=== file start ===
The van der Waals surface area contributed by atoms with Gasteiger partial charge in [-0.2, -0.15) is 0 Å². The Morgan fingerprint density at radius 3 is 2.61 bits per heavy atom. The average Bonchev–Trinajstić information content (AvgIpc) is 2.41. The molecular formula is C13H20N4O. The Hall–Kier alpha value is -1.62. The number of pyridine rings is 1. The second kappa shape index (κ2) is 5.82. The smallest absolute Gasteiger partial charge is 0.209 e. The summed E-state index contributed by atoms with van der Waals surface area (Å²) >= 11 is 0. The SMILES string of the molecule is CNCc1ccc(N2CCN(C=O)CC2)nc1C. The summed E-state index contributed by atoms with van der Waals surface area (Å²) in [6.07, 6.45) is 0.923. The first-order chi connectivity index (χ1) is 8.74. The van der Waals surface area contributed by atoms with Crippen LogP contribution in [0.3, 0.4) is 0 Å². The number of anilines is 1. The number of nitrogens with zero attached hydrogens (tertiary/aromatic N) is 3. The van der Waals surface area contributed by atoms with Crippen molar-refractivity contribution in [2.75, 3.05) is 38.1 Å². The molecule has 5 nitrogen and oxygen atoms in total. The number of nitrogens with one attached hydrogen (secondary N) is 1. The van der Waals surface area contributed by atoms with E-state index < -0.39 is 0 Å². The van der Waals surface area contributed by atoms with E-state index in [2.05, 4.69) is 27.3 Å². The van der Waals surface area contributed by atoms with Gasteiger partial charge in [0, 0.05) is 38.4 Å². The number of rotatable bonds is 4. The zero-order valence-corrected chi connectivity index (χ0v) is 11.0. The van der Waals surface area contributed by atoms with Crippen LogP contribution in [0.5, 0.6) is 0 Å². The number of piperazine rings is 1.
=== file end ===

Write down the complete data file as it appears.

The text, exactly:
The van der Waals surface area contributed by atoms with Gasteiger partial charge in [-0.2, -0.15) is 0 Å². The Morgan fingerprint density at radius 3 is 2.61 bits per heavy atom. The average Bonchev–Trinajstić information content (AvgIpc) is 2.41. The molecular formula is C13H20N4O. The Hall–Kier alpha value is -1.62. The number of pyridine rings is 1. The second kappa shape index (κ2) is 5.82. The smallest absolute Gasteiger partial charge is 0.209 e. The summed E-state index contributed by atoms with van der Waals surface area (Å²) >= 11 is 0. The SMILES string of the molecule is CNCc1ccc(N2CCN(C=O)CC2)nc1C. The summed E-state index contributed by atoms with van der Waals surface area (Å²) in [6.07, 6.45) is 0.923. The first-order chi connectivity index (χ1) is 8.74. The van der Waals surface area contributed by atoms with Crippen LogP contribution in [0.3, 0.4) is 0 Å². The number of anilines is 1. The number of nitrogens with zero attached hydrogens (tertiary/aromatic N) is 3. The van der Waals surface area contributed by atoms with Crippen molar-refractivity contribution in [2.75, 3.05) is 38.1 Å². The molecule has 5 nitrogen and oxygen atoms in total. The number of nitrogens with one attached hydrogen (secondary N) is 1. The van der Waals surface area contributed by atoms with E-state index < -0.39 is 0 Å². The van der Waals surface area contributed by atoms with E-state index in [2.05, 4.69) is 27.3 Å². The van der Waals surface area contributed by atoms with Gasteiger partial charge in [0, 0.05) is 38.4 Å². The number of rotatable bonds is 4. The zero-order valence-corrected chi connectivity index (χ0v) is 11.0. The van der Waals surface area contributed by atoms with Crippen LogP contribution in [0.5, 0.6) is 0 Å². The number of piperazine rings is 1.